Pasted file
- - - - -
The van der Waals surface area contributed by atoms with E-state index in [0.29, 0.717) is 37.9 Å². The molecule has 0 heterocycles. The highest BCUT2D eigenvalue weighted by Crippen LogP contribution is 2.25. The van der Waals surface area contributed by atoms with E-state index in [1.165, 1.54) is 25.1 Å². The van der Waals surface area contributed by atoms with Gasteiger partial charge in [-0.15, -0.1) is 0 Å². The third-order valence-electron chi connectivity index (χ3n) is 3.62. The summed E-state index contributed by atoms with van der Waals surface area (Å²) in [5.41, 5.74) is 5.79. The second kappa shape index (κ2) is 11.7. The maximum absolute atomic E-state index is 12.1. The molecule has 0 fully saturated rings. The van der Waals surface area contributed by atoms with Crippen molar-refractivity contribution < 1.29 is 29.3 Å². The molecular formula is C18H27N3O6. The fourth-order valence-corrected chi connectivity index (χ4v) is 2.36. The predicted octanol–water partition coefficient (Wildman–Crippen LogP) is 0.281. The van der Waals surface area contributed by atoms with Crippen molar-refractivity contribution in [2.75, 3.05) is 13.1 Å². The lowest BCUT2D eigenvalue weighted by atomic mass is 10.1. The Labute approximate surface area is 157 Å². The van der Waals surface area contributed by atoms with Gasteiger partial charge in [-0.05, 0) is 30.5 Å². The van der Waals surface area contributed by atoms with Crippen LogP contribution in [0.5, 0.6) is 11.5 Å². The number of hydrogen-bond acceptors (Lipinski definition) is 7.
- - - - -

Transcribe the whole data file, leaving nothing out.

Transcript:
The van der Waals surface area contributed by atoms with E-state index in [0.29, 0.717) is 37.9 Å². The molecule has 0 heterocycles. The highest BCUT2D eigenvalue weighted by Crippen LogP contribution is 2.25. The van der Waals surface area contributed by atoms with E-state index in [1.165, 1.54) is 25.1 Å². The van der Waals surface area contributed by atoms with Gasteiger partial charge in [-0.15, -0.1) is 0 Å². The third-order valence-electron chi connectivity index (χ3n) is 3.62. The summed E-state index contributed by atoms with van der Waals surface area (Å²) in [5.41, 5.74) is 5.79. The second kappa shape index (κ2) is 11.7. The maximum absolute atomic E-state index is 12.1. The molecule has 0 fully saturated rings. The van der Waals surface area contributed by atoms with Crippen molar-refractivity contribution < 1.29 is 29.3 Å². The molecular formula is C18H27N3O6. The fourth-order valence-corrected chi connectivity index (χ4v) is 2.36. The predicted octanol–water partition coefficient (Wildman–Crippen LogP) is 0.281. The van der Waals surface area contributed by atoms with Crippen molar-refractivity contribution in [2.75, 3.05) is 13.1 Å². The lowest BCUT2D eigenvalue weighted by atomic mass is 10.1. The Labute approximate surface area is 157 Å². The van der Waals surface area contributed by atoms with Gasteiger partial charge in [-0.05, 0) is 30.5 Å². The van der Waals surface area contributed by atoms with Crippen LogP contribution in [0.5, 0.6) is 11.5 Å². The number of hydrogen-bond acceptors (Lipinski definition) is 7.